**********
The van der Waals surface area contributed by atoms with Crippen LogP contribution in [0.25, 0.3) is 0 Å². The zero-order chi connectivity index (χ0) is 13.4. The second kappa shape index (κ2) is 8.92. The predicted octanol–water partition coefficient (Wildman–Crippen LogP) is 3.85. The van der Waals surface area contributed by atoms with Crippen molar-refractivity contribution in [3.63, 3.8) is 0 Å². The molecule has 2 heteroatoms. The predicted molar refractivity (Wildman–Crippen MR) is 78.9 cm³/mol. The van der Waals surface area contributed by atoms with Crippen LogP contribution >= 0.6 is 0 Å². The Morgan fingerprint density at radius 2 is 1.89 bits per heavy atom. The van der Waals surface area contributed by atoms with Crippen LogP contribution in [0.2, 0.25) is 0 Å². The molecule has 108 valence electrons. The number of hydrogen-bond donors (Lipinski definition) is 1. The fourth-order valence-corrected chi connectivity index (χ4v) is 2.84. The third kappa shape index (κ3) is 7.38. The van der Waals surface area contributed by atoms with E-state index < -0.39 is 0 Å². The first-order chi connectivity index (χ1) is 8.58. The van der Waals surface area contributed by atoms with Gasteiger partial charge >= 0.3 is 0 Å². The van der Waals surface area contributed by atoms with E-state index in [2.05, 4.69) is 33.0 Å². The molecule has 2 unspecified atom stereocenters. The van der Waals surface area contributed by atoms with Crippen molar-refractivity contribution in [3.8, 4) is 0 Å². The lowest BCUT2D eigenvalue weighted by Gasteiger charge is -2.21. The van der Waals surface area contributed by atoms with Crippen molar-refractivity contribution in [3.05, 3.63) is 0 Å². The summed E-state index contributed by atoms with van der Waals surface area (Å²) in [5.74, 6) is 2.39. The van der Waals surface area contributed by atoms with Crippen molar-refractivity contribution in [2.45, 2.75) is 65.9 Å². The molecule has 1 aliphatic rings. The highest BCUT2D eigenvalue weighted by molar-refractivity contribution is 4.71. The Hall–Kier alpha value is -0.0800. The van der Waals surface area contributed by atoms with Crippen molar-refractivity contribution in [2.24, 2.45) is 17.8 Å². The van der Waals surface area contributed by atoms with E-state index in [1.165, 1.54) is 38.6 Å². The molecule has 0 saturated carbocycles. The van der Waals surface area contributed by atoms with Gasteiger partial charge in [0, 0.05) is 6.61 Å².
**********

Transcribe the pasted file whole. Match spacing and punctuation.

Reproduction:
The van der Waals surface area contributed by atoms with Crippen LogP contribution in [0.25, 0.3) is 0 Å². The zero-order chi connectivity index (χ0) is 13.4. The second kappa shape index (κ2) is 8.92. The predicted octanol–water partition coefficient (Wildman–Crippen LogP) is 3.85. The van der Waals surface area contributed by atoms with Crippen molar-refractivity contribution in [3.63, 3.8) is 0 Å². The molecule has 2 heteroatoms. The predicted molar refractivity (Wildman–Crippen MR) is 78.9 cm³/mol. The van der Waals surface area contributed by atoms with Crippen LogP contribution >= 0.6 is 0 Å². The Morgan fingerprint density at radius 2 is 1.89 bits per heavy atom. The van der Waals surface area contributed by atoms with Crippen LogP contribution in [0.2, 0.25) is 0 Å². The molecule has 108 valence electrons. The number of hydrogen-bond donors (Lipinski definition) is 1. The fourth-order valence-corrected chi connectivity index (χ4v) is 2.84. The third kappa shape index (κ3) is 7.38. The van der Waals surface area contributed by atoms with E-state index < -0.39 is 0 Å². The first-order chi connectivity index (χ1) is 8.58. The van der Waals surface area contributed by atoms with Gasteiger partial charge >= 0.3 is 0 Å². The van der Waals surface area contributed by atoms with E-state index in [2.05, 4.69) is 33.0 Å². The molecule has 2 unspecified atom stereocenters. The van der Waals surface area contributed by atoms with Crippen molar-refractivity contribution in [3.8, 4) is 0 Å². The lowest BCUT2D eigenvalue weighted by Gasteiger charge is -2.21. The van der Waals surface area contributed by atoms with Crippen molar-refractivity contribution in [3.05, 3.63) is 0 Å². The summed E-state index contributed by atoms with van der Waals surface area (Å²) in [5.74, 6) is 2.39. The van der Waals surface area contributed by atoms with Crippen molar-refractivity contribution in [2.45, 2.75) is 65.9 Å². The molecule has 1 aliphatic rings. The highest BCUT2D eigenvalue weighted by molar-refractivity contribution is 4.71. The Hall–Kier alpha value is -0.0800. The van der Waals surface area contributed by atoms with Crippen molar-refractivity contribution in [2.24, 2.45) is 17.8 Å². The van der Waals surface area contributed by atoms with E-state index in [1.165, 1.54) is 38.6 Å². The molecule has 0 saturated carbocycles. The van der Waals surface area contributed by atoms with Gasteiger partial charge in [0, 0.05) is 6.61 Å².